Meditation

In addition to the yoga and Feldenkrais classes which run at the studio, we also offer instruction in meditation. Currently we have Richard Yin, Michael Bobrowicz and Sara Elderfield teaching in addition to guest teachers every few months. All details below.

Wednesday Night Meditation Practice

Wednesday night is an ongoing meditation practice night and is for those who have attended the 4 week series of classes taught by Richard Yin (or for those who have had teaching from Chimé Shore, Tarchin Hearn, Mana Waite in the past on mindfulness meditation). The sit is from 7.30pm – 8.30 pm and takes the format usually of a ‘sit’, then Richard responds to any questions and/or gives a talk on a point of practice, then another sit. You may attend casually, no booking required.

Those who continue on after the course continue to receive ongoing study notes. Should you wish to be included in this database please contact Sara: sara@yogamoves.net.au or phone 0415 363 313.

Cost for the Wednesday nights is by dana/donation. The dana from the regular Wednesday sittings is allocated to various projects.

  1. The first two donations went a project that is being run by a not-for-profit organisation known as Men of Trees. They have been instrumental in setting up Carbon Neutral, City Farm and several other important tree planting projects in WA. This particular project is called “Putting it back, together”. Currently 93% of the wheat belt, some 19 million hectares, has been cleared for European style agriculture. Men of Trees has a project along with farmers to implement planting to fit in with farmers’ needs. The revegetation project will target some 10% of the cleared land with the aim of halting wind and water erosion, utilising excess groundwater to halt rising salinity and provide fauna corridors to allow native animals to move across the landscape. They are seeking lots of $1000 donations. The initial target area is the Morbinning Catchment Group, consisting of some 20 farming families, where preliminary work has already laid out the groundwork for future planting. This project supports our farmers who in turn support us, supports native fauna, restores the viability of the soil through preserving the topsoil and preventing salinity, protects the natural water systems and the life that they in turn support. It brings together the farming community, those interested in conservation and with your input, people from the city. As a project, it expresses the essence of dana, the cycle of giving and receiving that acknowledges our interdependence on each other and the natural environment.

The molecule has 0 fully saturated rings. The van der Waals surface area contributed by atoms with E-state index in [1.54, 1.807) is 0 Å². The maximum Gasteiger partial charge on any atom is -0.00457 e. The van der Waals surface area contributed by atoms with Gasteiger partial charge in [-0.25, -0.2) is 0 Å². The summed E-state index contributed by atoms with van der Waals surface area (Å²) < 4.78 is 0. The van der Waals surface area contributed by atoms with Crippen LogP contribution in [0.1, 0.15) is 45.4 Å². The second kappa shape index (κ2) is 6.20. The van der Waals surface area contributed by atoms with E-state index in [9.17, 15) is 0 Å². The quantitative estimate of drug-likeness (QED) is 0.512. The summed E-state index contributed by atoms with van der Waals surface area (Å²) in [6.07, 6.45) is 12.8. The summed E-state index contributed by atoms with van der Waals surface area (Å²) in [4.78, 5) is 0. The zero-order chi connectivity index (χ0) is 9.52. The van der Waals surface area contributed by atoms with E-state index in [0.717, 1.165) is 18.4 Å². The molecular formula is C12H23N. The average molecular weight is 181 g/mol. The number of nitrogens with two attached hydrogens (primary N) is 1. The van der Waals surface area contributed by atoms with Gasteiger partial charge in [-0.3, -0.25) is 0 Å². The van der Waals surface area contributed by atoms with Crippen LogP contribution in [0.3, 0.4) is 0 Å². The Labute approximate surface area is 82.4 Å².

2. The next two lots of $1000 went to CINI which is an organisation that began 37 years ago when a doctor and a nun in India decided that they could make a difference to the lives of the poor and uneducated. Thirty-seven years later there are now 500 people working for Child in Need India (CINI), some of whom were recipients of its help when they were young. Foundational to CINI is the education of mothers, the primary caregivers in the family. Educating mothers through pregnancy and after the birth ensures adequate nutrition for the babies in a country where a large percentage of those under five remain malnourished. Proper brain development during this critical phase maximises the chance that a child can learn. Without an education, these children default to a life on the streets and a repeat of the poverty cycle that has been a part of their family’s history. CINI then is about the power of education, community and vision. The following is a link to the CINI website http://ciniaustralia.org/